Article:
Do you think most movies these days are way too long? Do they seem to end not once but two, three, four times? Do you find yourself wondering why a perfectly decent 90-minute movie finds itself captive inside a 141-minute behemoth?
Welcome to my support group.
I've tried to be objective about this--I view, after all, more than 200 movies a year in my professional capacity, and I've considered the fact that maybe the overload has gotten to me. But I've spoken to a lot of non-pros in the audience about this, and it's clear I'm not alone. Hollywood movies take a lot longer getting to where they're going than they used to. This is not--to put it mildly--because Hollywood movies have more to offer than they used to.
Entertainment Weekly did a little investigation a few years back that clocked the average running time for Hollywood features in 20-year intervals beginning in 1932. That year, the average length was 90 minutes; in 1952, 109 minutes; in 1972, 113 minutes; and in 1992, a whopping 121 minutes. By my own informal figuring, the average is now a few minutes longer.
This skyward creep is not, by itself, a critical issue. For one thing, a movie doesn't have to be upward of two hours to seem long--there are plenty of relatively short movies, like, say, last year's "Radioland Murders" or "Mixed Nuts," that seem endless. And, likewise, a "Godfather" or a "Lawrence of Arabia"--or even a "Hoop Dreams"--can seem streamlined because it is so compelling. Their epic subjects justify, and make inconsequential, their epic length.
But most of the overlong movies we've been seeing are more the result of epic egos, and epic budgets, than of epic subjects.
Big running times are being clocked so that the puny can seem "important." The high-mindedly mindless 2-hour 21-minute "Clear and Present Danger" crammed subplots about CIA raids in South America into the action like they were circus clowns piling into a VW bug.
Did "Pulp Fiction," which derives from the terse, lurid pulps and \o7 films noir, \f7 really gain by being 2 1/2 hours? Did "Wyatt Earp" need to be 3 hours and 9 minutes in order to elaborate on a story that John Ford, in "My Darling Clementine," told 10 times as well in half the time? Do we really need at the end of that movie an extended flashback inside a flashforward to a sequence--an aborted jail siege--that has no real narrative bearing on the movie's meaning? Or is it just that, because this is a Kevin Costner vehicle, the studio willfully hid its pruning shears?
Come to think of it, \o7 every \f7 Costner movie from at least "Dances With Wolves" on has been a fanny twitcher. In 1994, we had a two-fer: "Wyatt Earp" and "The War," a movie that took as long to end as the Vietnam War it memorialized. (Both films were box-office duds). You could eliminate half of the heart-rending, legend-pumped vanity close-ups of Costner from his films and save a good 20 minutes per movie.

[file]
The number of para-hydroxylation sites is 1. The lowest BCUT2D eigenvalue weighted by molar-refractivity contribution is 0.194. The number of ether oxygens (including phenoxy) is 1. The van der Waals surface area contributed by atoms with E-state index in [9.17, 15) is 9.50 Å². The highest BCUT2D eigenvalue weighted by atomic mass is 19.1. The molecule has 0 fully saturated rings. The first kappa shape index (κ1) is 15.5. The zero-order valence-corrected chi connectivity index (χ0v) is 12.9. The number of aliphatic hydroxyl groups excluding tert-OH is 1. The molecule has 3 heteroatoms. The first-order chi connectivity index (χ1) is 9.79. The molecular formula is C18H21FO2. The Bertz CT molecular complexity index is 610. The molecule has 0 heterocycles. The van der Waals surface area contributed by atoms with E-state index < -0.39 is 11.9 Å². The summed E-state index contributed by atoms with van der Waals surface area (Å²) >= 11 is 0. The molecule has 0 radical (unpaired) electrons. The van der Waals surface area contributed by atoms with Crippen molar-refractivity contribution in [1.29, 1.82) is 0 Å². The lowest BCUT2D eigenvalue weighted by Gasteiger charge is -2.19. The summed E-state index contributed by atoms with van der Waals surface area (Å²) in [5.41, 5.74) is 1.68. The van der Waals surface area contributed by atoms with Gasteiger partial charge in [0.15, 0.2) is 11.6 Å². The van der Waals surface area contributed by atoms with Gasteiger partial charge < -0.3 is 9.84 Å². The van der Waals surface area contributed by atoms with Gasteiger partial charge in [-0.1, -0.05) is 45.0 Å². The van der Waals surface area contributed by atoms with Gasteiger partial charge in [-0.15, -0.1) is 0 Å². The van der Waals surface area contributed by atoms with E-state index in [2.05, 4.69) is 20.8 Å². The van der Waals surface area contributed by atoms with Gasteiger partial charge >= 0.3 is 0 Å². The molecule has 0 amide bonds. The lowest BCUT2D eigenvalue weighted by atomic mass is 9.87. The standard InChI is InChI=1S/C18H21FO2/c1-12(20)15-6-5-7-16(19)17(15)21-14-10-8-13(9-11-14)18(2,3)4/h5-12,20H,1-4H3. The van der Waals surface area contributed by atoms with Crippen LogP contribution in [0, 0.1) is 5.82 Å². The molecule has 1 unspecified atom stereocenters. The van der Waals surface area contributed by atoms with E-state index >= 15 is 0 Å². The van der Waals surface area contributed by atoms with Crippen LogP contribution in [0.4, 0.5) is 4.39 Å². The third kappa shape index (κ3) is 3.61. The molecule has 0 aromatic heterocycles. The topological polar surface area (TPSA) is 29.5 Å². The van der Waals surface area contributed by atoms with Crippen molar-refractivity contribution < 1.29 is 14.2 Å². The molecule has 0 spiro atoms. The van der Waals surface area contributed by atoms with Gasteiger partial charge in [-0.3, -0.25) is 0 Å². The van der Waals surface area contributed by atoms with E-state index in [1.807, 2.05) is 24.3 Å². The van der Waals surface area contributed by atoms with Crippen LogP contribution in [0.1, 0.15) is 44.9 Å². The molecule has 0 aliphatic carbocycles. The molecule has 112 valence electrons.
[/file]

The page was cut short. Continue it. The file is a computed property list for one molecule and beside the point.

Filmmakers who want to make "important" statements--or at least want to feel important making unimportant ones--often like to log the hours. Oliver Stone and Spike Lee movies, for example, often seem overlong. These directors make Mouthpiece Movies--lots of posturing and speechifying. Stone and Lee want the sheer weight of tedium to certify their seriousness. They like to drub audiences into submission.
One big reason "Natural Born Killers" was actually taken seriously in the media last year is that it kept pressing the same idiot media-bash buttons for all of its interminable two hours. Our cries of "Uncle!" mutated into \o7 "Mea culpa." \f7 The film functioned for a portion of the press like an apocalyptic case of the Stockholm Syndrome: The victims learned to love their attacker.
Much is rightly made these days of how Hollywood is a bottom-line business with executives and agents calling the creative shots. But what is lost in this analysis are the ways in which powerful "talent" can govern that bottom line. NC-17 ratings aside, a truly powerful director or star is rarely overruled by the studios on any substantial creative decision--including the film's running time. Stars who wish to canonize themselves are generally free to do so.
Since, in today's world of high-speed corporate musical chairs, the star's longevity is likely to be greater than the studio executive's, the executive will indulge the star because he wants to lock in a relationship he may need when his golden parachute deposits him at his next way station. And because talent is always at a premium, even the non-star actors and directors may be granted indulgence. Everybody wants to be the exec who coddled in the cradle the next Steven Spielberg or Tom Cruise--or Quentin Tarantino.